Progress is being made towards opening the ghost airport in Castellón following the adjudication of the management contract to Canadian multinational SNC-Lavalin, but it would be hard to say that this progress is being achieved smoothly, and the regional government will still be uncomfortable about certain aspects of the contract it has awarded.
The 20-year contract was assigned to SNC-Lavalin on 31st January, despite the fact that in the past the company has recognized financing political parties illegally, and one of the conditions of the company taking on the role was that a bank guarantee of 1.25 million euros had to be presented by 14th February. After a nervous wait, and some tricky manoeuvring in order to extend the deadline, the regional government of the Comunitat Valenciana finally received this document last Friday.
On receiving it, the government, keen to open the facility as soon as possible, immediately called a meeting of Aerocas for Monday to discuss the wording of the document by which responsibility will be transferred to SNC-Lavalin, and announced on Monday afternoon that the agreement had finally been signed.
The regional authorities deny that the delay in SNC’s bank guarantee was anything other than a product of the complex internal procedures within the company which were required in order for the document to be produced. Apparently the request had to be processed first in Spain, then in Paris and then in London before reaching the company HQ in Montreal, and then had to return by the same route.
What is beyond doubt, though, is that the regional government will be breathing a huge sigh of relief if the airport does eventually open, since the project has been beset by difficulties and controversy since it was first mooted in the 1990s. The official opening ceremony in 2011 came and went without any actual planes landing or taking off there, and finally the government decided to try and sell the facility, hopes rising due to the reported interest of a Libyan group in purchasing the facility.
However, when it turned out that the Libyans had no funds to back up their offer of 200 million euros the Generalitat chose to rent it out to the highest bidder for the management contract, and SNC-Lavalin was the only large corporation to express any interest: hence the government’s keenness to keep them on board.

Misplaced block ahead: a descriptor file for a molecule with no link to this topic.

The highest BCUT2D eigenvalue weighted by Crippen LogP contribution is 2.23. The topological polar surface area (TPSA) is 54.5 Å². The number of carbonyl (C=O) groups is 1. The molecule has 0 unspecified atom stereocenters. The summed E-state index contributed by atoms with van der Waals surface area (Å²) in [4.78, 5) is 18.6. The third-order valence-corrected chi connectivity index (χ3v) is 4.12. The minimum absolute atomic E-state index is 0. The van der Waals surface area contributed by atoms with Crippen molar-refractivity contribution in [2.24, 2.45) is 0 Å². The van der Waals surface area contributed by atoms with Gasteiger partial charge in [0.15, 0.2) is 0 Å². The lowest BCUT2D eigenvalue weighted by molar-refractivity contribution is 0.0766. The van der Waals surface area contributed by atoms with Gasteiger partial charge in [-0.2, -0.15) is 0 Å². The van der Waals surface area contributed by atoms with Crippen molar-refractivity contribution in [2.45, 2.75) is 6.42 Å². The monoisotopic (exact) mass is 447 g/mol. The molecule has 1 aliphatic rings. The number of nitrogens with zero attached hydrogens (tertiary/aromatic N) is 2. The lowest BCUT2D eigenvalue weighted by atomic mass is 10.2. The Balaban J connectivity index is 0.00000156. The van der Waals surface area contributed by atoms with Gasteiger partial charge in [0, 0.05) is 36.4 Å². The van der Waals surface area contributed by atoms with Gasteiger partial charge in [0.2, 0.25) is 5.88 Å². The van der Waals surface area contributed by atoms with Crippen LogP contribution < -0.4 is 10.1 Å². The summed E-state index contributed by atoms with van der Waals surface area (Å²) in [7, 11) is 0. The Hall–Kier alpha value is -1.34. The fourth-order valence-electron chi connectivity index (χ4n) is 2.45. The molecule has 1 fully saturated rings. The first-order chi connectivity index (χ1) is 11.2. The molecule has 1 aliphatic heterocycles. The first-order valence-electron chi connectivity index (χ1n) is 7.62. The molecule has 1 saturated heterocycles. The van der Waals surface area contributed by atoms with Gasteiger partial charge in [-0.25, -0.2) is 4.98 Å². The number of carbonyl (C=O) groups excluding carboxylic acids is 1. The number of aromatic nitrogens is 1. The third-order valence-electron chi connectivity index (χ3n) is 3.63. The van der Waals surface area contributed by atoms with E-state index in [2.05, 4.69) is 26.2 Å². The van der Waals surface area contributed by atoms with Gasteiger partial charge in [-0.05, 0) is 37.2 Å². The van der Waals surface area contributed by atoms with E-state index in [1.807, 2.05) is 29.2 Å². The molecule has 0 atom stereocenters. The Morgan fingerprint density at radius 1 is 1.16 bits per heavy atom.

The intention now is for SNC-Lavalin to open the airport within five and a half months, achieving all the necessary permits and certificates as well as completing various simulation exercises before mid-August. Some of these procedures have already been begun by Aerocas, the previous government-owned management company, but meeting this deadline is a tall order given the various tasks still outstanding.
So those intending to fly to and from Castellón-Costa Azahar will still have to wait a while yet. The SNC-Lavalin bid confidently predicted that within five years the annual volume of passengers would be 1,000 per day, but at the moment no agreement has been reached with any airline to operate flights there.
Nervousness on the part of the government could be forgiven in the light of the previous record of SNC-Lavalin. Spanish paper El Confidencial reported last week that as well as the political party finance scandal in Canada, the company has also admitted paying similar bribes to win public works contracts in Nigeria, Zambia, Uganda, Ghana, India, Algeria, Bangladesh and Kazakhstan, and features on the World Bank’s blacklist.
In addition, another investigation has revealed payments of 104 million euros to the family of Colonel Gaddafi in exchange for the concession of important contracts in Libya, and in the Comunitat Valenciana, a region where allegations of political corruption are far from unknown, the appointment of the company has raised more than one eyebrow.
On top of all this, it is being reported that there are indications that all is not well within the company: again El Confidential reports that a 240-million euro profit in 2012 is believed to have shrunk to just 23 million last year, and while on the one hand there is at last some progress to speak of at Castellón airport, nobody will be taking it for granted that a prompt opening is now guaranteed.
Image: Interior of Castellón airport. Aerocas
All Text and Images are Subject to Copyright